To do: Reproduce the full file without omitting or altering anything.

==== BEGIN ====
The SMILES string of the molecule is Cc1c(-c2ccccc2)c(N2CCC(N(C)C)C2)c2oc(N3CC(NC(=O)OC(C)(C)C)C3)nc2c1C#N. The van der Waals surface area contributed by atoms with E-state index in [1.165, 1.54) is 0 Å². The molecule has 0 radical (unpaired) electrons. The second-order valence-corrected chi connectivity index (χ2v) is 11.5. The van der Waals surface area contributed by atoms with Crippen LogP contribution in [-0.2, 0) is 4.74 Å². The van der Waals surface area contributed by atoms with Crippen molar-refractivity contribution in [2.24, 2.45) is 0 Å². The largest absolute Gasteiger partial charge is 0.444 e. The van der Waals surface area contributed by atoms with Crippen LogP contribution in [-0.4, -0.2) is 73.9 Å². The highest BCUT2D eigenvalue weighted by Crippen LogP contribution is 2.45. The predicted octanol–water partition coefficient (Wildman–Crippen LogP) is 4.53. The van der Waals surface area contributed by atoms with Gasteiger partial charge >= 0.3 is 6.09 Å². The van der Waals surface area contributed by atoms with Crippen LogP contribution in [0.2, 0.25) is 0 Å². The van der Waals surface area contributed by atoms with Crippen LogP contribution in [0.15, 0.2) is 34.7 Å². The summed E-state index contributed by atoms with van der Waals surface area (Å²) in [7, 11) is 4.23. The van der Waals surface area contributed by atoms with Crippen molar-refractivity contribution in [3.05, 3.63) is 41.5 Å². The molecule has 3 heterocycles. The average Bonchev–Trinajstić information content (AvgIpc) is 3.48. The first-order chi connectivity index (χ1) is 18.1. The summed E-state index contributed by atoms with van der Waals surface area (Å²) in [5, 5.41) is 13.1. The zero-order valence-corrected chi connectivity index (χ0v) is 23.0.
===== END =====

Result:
The SMILES string of the molecule is Cc1c(-c2ccccc2)c(N2CCC(N(C)C)C2)c2oc(N3CC(NC(=O)OC(C)(C)C)C3)nc2c1C#N. The van der Waals surface area contributed by atoms with E-state index in [1.165, 1.54) is 0 Å². The molecule has 0 radical (unpaired) electrons. The second-order valence-corrected chi connectivity index (χ2v) is 11.5. The van der Waals surface area contributed by atoms with Crippen LogP contribution in [-0.2, 0) is 4.74 Å². The van der Waals surface area contributed by atoms with Crippen molar-refractivity contribution in [2.24, 2.45) is 0 Å². The largest absolute Gasteiger partial charge is 0.444 e. The van der Waals surface area contributed by atoms with Crippen LogP contribution in [-0.4, -0.2) is 73.9 Å². The highest BCUT2D eigenvalue weighted by Crippen LogP contribution is 2.45. The predicted octanol–water partition coefficient (Wildman–Crippen LogP) is 4.53. The van der Waals surface area contributed by atoms with Gasteiger partial charge >= 0.3 is 6.09 Å². The van der Waals surface area contributed by atoms with Crippen LogP contribution in [0.2, 0.25) is 0 Å². The van der Waals surface area contributed by atoms with Crippen LogP contribution in [0.15, 0.2) is 34.7 Å². The summed E-state index contributed by atoms with van der Waals surface area (Å²) in [7, 11) is 4.23. The van der Waals surface area contributed by atoms with Crippen molar-refractivity contribution in [3.05, 3.63) is 41.5 Å². The molecule has 3 heterocycles. The average Bonchev–Trinajstić information content (AvgIpc) is 3.48. The first-order chi connectivity index (χ1) is 18.1. The summed E-state index contributed by atoms with van der Waals surface area (Å²) in [5, 5.41) is 13.1. The zero-order valence-corrected chi connectivity index (χ0v) is 23.0.